The 1998 movie “Saving Private Ryan” is one of the all-time great war movies.
While much of the movie is a fictional account, the premise behind Capt. Miller’s mission is based on a true story.
That is the story of the Niland brothers — Edward, Preston, Robert, and Frederick — from Tonawanda, New York.
Matt Damon in “Saving Private Ryan.” (Image via Dreamworks and Paramount Pictures)
The two middle brothers, Preston and Robert, had enlisted prior to the beginning of the War. After America entered the war the oldest, Edward, and youngest, Frederick, known as Fritz to his friends, joined up in November 1942.
Because of the tragedy of the Sullivan brothers aboard the USS Juneau earlier that year, the brothers were split up and sent to different units around the Army.
Edward became an enlisted pilot, with the rank of Technical Sergeant, of a B-25 Mitchell bomber flying in the Burma-India-China theatre.
Preston was commissioned into the infantry and assigned to Company C, 22nd Infantry Regiment, 4th Infantry Division.
Robert and Fritz both became paratroopers. Robert served with Company D, 505th Parachute Infantry Regiment, 82nd Airborne Division. Fritz joined Company H, 501st Parachute Infantry Regiment of the 101st Airborne Division.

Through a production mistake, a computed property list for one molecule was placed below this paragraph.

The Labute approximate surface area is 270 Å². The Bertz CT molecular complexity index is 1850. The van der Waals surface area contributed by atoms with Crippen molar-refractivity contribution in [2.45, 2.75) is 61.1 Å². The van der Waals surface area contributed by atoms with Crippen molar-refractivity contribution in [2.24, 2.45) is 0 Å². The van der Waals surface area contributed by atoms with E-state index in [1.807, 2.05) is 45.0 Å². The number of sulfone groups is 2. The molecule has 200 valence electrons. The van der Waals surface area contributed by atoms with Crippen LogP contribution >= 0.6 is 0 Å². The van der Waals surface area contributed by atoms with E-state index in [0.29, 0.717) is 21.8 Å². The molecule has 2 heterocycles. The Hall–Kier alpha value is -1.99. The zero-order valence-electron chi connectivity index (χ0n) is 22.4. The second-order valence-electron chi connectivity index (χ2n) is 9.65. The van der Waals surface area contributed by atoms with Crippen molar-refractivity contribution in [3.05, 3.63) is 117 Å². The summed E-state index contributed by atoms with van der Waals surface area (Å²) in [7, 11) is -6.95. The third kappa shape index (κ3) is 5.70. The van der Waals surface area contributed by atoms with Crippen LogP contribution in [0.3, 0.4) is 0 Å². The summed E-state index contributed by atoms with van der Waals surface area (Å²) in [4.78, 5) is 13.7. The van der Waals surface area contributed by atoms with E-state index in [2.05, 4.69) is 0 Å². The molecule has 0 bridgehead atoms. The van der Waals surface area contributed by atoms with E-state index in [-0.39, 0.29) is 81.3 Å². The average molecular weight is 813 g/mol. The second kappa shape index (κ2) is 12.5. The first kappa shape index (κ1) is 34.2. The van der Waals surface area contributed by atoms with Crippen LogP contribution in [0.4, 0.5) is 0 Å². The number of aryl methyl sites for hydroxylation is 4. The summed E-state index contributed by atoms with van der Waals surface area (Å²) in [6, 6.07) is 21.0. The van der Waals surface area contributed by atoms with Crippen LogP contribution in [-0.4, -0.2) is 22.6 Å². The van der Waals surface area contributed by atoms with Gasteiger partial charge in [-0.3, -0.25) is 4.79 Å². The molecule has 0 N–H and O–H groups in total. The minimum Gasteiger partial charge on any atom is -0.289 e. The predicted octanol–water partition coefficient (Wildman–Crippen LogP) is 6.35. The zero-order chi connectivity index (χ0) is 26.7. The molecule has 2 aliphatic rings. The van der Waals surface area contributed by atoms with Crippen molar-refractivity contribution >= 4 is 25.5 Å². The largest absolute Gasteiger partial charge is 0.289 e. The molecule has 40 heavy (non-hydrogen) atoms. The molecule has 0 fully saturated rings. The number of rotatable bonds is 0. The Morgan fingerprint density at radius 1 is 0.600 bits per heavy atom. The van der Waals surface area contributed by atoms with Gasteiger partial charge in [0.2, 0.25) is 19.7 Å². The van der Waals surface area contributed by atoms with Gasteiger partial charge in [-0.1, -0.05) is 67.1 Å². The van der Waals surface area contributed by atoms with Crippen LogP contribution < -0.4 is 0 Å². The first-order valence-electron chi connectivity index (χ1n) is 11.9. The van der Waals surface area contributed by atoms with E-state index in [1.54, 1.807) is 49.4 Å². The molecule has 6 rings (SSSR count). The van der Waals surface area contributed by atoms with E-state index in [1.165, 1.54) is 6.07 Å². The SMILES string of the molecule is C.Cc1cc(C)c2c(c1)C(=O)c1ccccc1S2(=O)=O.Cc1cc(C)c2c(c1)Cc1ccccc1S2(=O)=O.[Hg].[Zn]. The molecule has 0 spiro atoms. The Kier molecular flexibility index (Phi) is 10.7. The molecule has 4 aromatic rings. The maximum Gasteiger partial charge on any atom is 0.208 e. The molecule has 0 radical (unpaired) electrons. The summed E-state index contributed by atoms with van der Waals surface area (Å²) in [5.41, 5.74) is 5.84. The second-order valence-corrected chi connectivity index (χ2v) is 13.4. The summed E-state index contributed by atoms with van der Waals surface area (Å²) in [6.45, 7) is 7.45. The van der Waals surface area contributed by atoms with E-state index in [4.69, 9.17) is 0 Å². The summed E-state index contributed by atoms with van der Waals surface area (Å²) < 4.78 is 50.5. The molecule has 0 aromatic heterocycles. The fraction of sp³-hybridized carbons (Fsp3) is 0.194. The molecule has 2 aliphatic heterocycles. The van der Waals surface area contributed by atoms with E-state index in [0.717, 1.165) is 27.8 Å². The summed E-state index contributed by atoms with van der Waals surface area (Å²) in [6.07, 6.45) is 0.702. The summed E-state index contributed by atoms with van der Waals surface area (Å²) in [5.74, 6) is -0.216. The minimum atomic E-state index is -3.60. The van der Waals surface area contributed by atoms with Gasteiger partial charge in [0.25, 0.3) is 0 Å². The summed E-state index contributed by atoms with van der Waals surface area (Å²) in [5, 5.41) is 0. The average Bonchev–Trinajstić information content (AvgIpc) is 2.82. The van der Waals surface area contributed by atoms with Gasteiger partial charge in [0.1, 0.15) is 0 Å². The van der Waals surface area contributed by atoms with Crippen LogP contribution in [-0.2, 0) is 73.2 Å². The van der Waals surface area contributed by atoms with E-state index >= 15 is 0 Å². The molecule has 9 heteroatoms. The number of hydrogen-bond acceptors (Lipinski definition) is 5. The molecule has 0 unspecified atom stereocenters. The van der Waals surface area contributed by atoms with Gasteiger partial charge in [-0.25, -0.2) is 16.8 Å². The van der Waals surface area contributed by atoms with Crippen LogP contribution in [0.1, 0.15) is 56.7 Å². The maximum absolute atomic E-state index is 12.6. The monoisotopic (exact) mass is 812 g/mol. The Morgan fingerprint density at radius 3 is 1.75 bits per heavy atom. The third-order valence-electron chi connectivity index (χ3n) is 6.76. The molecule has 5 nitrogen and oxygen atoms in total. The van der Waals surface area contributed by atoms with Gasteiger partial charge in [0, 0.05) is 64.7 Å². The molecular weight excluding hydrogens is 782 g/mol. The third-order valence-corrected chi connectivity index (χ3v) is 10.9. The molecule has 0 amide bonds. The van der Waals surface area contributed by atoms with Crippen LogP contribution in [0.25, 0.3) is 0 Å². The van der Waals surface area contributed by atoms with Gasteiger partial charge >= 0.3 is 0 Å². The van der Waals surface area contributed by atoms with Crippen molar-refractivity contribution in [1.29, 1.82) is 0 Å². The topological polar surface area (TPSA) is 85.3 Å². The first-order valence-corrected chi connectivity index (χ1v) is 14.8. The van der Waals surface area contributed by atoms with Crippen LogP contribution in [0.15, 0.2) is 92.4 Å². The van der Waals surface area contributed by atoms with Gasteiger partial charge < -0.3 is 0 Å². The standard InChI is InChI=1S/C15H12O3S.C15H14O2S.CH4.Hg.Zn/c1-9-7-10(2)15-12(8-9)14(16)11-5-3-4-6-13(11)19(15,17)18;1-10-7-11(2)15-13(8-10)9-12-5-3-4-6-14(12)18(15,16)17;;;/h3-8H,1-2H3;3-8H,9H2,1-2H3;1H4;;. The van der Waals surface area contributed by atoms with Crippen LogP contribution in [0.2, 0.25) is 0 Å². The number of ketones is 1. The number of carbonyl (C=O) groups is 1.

U.S. Army paratroopers are dropped near Grave, Netherlands while livestock graze near gliders that landed earlier. This was the beginning of Operation Market Garden during World War II, which resulted in heavy Allied losses. (Photo source unknown)
As fate would have it, three of the brothers found themselves preparing for the invasion of mainland Europe.
However, before the brothers could start their “Great Crusade” to liberate Europe, Edward was shot down somewhere over Burma. He was listed as Missing in Action, but this usually carried a presumption of death at the time, especially if he had fallen into the hands of the Japanese.
Then, in the early morning hours of June 6, 1944, Robert and Fritz joined over 23,000 Allied paratroopers in cracking Fortress Europe.
Although Fritz’s unit, 3rd Battalion, 501st PIR, was supposed to be the division reserve, the misdrops meant they were thrust into action in ad hoc groups. These forces were able to secure vital causeways, bridges, and locks allowing the 4th Infantry Division, and Niland brother Preston, to exit Utah beach later that day.